1 vote bragan | Aug 11, 2016 |
I really enjoyed this book, and wasn't really expecting to enjoy it as much as I did. Anthony Horowitz did a fantastic job of writing a Sherlock Holmes book. Had me hooked and couldn't put it down! If you like Sherlock Holmes do read this. ( )
  Andrew-theQM | Jun 20, 2016 |
The House of Silk – Anthony Horowitz
Audio version performed by Derek Jacobi

4 stars

Comfortably, if tediously, confined to a nursing home, the elderly Dr. Watson is once more musing over his famous friend. Officially ‘sanctioned’ by the estate of Sir Arthur Conan Doyle, Anthony Horowitz brings one more adventure to the Sherlock Holmes canon. This story has all of the elements typical of a Holmes/Watson investigation and for the most part stays very true to the originals.

The story begins very much like a typical Holmes adventure. A client comes to Baker’s Street with a story concerning an art theft and an Irish American gang called the Flat Cap Gang. As the first mystery becomes entwined with the darker events involving The House of Silk, Horowitz is able to touch upon subjects that Conan Doyle would never have placed in a story. Naturally, Dr. Watson stipulated that the story should not be published in his lifetime. Twenty-first century sensibilities creep into the narrative subtly, but do not prevent it from maintaining the essence of the originals. Horowitz allows Dr. Watson to provide more realistic and damning descriptions of the extreme poverty and degradation of London’s underside. Sherlock Holmes is forced acknowledge his responsibility for the safety of his Baker Street Irregulars. Much of the mystery seemed fairly obvious all along, but there were still a few twists at the end which, as usual, only Holmes had anticipated.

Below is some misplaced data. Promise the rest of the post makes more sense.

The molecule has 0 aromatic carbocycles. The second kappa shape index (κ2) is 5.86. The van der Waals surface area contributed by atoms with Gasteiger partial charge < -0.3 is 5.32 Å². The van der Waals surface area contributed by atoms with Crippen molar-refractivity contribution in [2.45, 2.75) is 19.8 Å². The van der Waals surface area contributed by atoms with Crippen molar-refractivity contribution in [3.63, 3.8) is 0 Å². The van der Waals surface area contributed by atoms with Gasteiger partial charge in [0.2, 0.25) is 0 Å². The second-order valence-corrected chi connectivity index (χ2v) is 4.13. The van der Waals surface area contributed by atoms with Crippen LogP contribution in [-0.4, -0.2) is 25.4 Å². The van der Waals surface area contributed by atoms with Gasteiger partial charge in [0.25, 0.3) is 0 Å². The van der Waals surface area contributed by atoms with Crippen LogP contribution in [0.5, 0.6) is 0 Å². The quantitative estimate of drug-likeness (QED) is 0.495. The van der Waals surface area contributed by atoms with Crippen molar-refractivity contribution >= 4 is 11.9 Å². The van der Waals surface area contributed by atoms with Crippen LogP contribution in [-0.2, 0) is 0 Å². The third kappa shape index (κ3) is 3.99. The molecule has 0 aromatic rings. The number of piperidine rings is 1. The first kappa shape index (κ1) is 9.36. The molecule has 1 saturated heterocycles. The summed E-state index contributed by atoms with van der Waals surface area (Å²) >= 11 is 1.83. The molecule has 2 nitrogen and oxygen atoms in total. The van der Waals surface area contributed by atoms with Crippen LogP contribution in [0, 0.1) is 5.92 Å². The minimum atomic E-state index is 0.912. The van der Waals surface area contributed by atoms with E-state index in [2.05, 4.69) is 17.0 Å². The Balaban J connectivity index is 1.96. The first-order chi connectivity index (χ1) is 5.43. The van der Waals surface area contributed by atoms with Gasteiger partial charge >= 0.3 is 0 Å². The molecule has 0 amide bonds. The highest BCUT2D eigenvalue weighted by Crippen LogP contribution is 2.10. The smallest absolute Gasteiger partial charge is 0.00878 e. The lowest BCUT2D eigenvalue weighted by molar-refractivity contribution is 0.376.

Derek Jacobi gave Dr. Watson a very believable voice. I enjoyed his performance of this book.



( )
  msjudy | May 30, 2016 |
Showing 1-5 of 106 (next | show all)
So, all of the elements are there: the data, the data, the data. Nothing of consequence overlooked. And yet can Horowitz, like Holmes, make from these drops of water the possibilities of an Atlantic or a Niagara? Can he astonish us? Can he thrill us? Are there "the rapid deductions, as swift as intuitions, and yet always founded on a logical basis" that we yearn for?

Emphatically, yes. The characters are, as Conan Doyle himself would have them, as close to cliché as good writing allows. Horowitz's Watson cleverly excuses himself right at the start from any complaints about style or content by reminding us of Holmes's oft-stated judgment of the stories: "He accused me more than once of vulgar romanticism, and thought me no better than any Grub Street scribbler." We must take them on their own terms, then: Mr Carstairs, the troubled dealer in fine art, who is being watched by a mysterious stranger in a flat cap with a "livid scar on his right cheek". Carstairs's wife, the mysterious foreign adventuress. Cornelius Stillman, the bumptious American millionaire. The dastardly Boston Irish gang, led by the ruthless O'Donaghue twins. The madwoman in the attic. The creepy reverend who runs a home for boys. The big set-pieces: the train robbery; the escape from prison; the freak show; the high-speed horse-drawn carriage chase.

Dorothy L Sayers understood the rules of the Holmesian game when she remarked that "it must be played as solemnly as a county cricket match at Lord's: the slightest touch of extravagance or burlesque ruins the atmosphere". Horowitz plays a perfectly straight bat. This is a no-shit Sherlock.
 

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Author nameRoleType of authorWork?Status